In addition to sampling some craft beers, we scoped out the usual tourist spots, including Ground Kontrol Classic Arcade, which whet our appetites for the big show coming up, Voodoo Doughnuts, which is as colorful and as quirky as the city itself, and Powell’s City of Books, a three-story swathe of heaven measuring 1.6 acres.

Powell’s has an amazing selection of new books (there are millions of stories within its three stories), along with vintage titles sprinkled throughout, but I didn’t find many bargains among the older used science fiction, performing arts, or movie tie-in paperbacks. The prices were certainly fair, but unlike my favorite haunt, Half-Price Books, a chain located primarily in the Midwest, none of these types of books were available for half of cover price (most were marked up considerably more). In short, I found plenty to read, but nothing to resell at shows or in my pop culture antique booth.

The next day we headed for the coast in a rental car. It rained most of the day, but we made the best of it, enjoying the winding roads, the rolling hills, the sprawling wilderness homes, the tall trees and, again, the fall colors—striking yellow, bright orange, impossible red. Our primary destination was Haystack Rock, an intertidal sea stack located on Cannon Beach, about an hour and a half from Portland.

The monolithic rock, which can be seen in such films as Sometimes a Great Notion (1971), The Goonies (1985), and Kindergarten Cop (1990), is reachable from the beach at low tide, but on this rainy, windy, chilly day, we were content to see it from afar. It was shrouded in a foggy haze, but instantly recognizable.

We spent the next couple of hours exploring Cannon Beach, as well as the equally charming town of Seaside eight miles up the road. We enjoyed steaming hot bowls of clam chowder at a local restaurant and marveled over the dusty and fading, yet highly organized stacks of VHS videos in a rental store “straight outta” the 1980s called Universal Video. Other than a small DVD section, you’d never know this was anything but a time warp. There were thousands of movies for rent, including many big box videos and movies that have never been released on DVD.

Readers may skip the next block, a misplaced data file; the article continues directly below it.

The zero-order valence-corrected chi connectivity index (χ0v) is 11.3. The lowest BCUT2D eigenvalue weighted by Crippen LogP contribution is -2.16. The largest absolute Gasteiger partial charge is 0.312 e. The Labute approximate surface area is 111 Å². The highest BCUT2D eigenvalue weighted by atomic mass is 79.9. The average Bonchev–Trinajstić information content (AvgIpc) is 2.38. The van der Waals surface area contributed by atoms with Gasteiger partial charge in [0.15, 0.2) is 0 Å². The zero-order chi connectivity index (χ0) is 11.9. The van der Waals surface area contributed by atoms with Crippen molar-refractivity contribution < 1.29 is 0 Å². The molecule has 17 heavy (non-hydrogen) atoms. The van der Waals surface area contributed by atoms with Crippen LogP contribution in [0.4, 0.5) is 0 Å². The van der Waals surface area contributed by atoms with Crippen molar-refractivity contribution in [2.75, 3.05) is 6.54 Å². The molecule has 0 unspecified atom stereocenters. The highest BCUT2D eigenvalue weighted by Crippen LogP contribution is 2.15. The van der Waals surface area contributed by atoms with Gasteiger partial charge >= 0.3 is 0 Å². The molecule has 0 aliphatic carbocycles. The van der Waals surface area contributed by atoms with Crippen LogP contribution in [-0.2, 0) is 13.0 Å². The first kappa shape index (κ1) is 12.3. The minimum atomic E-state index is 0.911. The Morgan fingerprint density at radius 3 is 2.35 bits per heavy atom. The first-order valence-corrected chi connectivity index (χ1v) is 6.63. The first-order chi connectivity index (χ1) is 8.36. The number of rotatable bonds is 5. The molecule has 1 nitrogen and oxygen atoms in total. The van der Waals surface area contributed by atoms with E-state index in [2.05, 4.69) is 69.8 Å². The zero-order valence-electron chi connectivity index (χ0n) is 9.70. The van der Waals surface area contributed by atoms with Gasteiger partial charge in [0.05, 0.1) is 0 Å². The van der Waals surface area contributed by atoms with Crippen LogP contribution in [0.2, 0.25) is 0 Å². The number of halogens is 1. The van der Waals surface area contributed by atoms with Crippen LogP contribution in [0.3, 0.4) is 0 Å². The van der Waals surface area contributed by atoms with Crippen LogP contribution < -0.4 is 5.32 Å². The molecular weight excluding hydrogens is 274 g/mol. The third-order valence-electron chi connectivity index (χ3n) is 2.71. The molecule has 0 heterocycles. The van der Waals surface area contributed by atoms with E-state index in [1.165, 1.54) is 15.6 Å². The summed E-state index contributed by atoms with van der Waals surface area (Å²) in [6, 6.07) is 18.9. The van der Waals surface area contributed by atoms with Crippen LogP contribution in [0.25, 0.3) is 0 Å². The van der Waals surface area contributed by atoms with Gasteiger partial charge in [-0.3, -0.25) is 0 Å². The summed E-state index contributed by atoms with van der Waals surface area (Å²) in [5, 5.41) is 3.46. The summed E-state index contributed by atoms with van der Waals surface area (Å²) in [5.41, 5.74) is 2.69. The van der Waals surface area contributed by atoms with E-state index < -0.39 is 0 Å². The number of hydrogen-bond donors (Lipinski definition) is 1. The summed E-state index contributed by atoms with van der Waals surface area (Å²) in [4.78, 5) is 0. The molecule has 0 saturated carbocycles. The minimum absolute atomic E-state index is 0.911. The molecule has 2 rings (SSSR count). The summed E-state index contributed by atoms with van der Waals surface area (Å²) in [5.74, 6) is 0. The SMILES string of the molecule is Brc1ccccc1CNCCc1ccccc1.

It occurred to Delf and I that since they had so many videos for rent, they might have old video games. The neon sign out front, which was obviously from the mid-late 1980s, said “Nintendo,” but we didn’t see any games in the store.  

When I asked the guy running the place if they had video games, he said they did up until about two years ago when he noticed that older games had gotten valuable. After doing a bit of research, he sold the lot of them for $40,000 to a dealer (this may seem like an exorbitant sum, but if he had hundreds of games and they included original boxes, it’s entirely feasible). He said up until then he had been renting them for $2.50 each.

We also stumbled across a quaint little antique mall, where I drooled over two particularly cool pop culture artifacts: a Dragon’s Lair lunch box with thermos ($75) and a mint-in-package Mork from Ork Eggship Radio ($55) licensed from the popular TV show, Mork & Mindy (1978-1982).

Later that night, we got back to Portland in time for a tour of the Shanghai Tunnels, a group of passages located primarily underneath Chinatown. Online reviews were mixed for this tourist trap, but we decided to give it a shot. Unfortunately, a trap is truly what it was. Instead of a creepy good time, we stood around in a series of three different underground rooms and listened to a man drone on an on in a voice that was barely above a whisper. I think he was telling spooky stories, but I couldn’t really hear him. Lame.

The next day, Friday, umbrellas in hand, we explored more of the city, enjoying the river, the bridges, the ships, and the beautiful homes, making sure we were at the convention center by 3:00 pm. This was when the Portland Retro Gaming Expo arcade opened. Since I would be “stuck” at my booth most all of Saturday and Sunday it was nice that only the arcade was open Friday. I had a blast playing a variety of the classics, including Donkey Kong 3, Crazy Climber, and Lady Bug, along with some new pinball machines, such as Batman based on the old television series.

Then it was show time.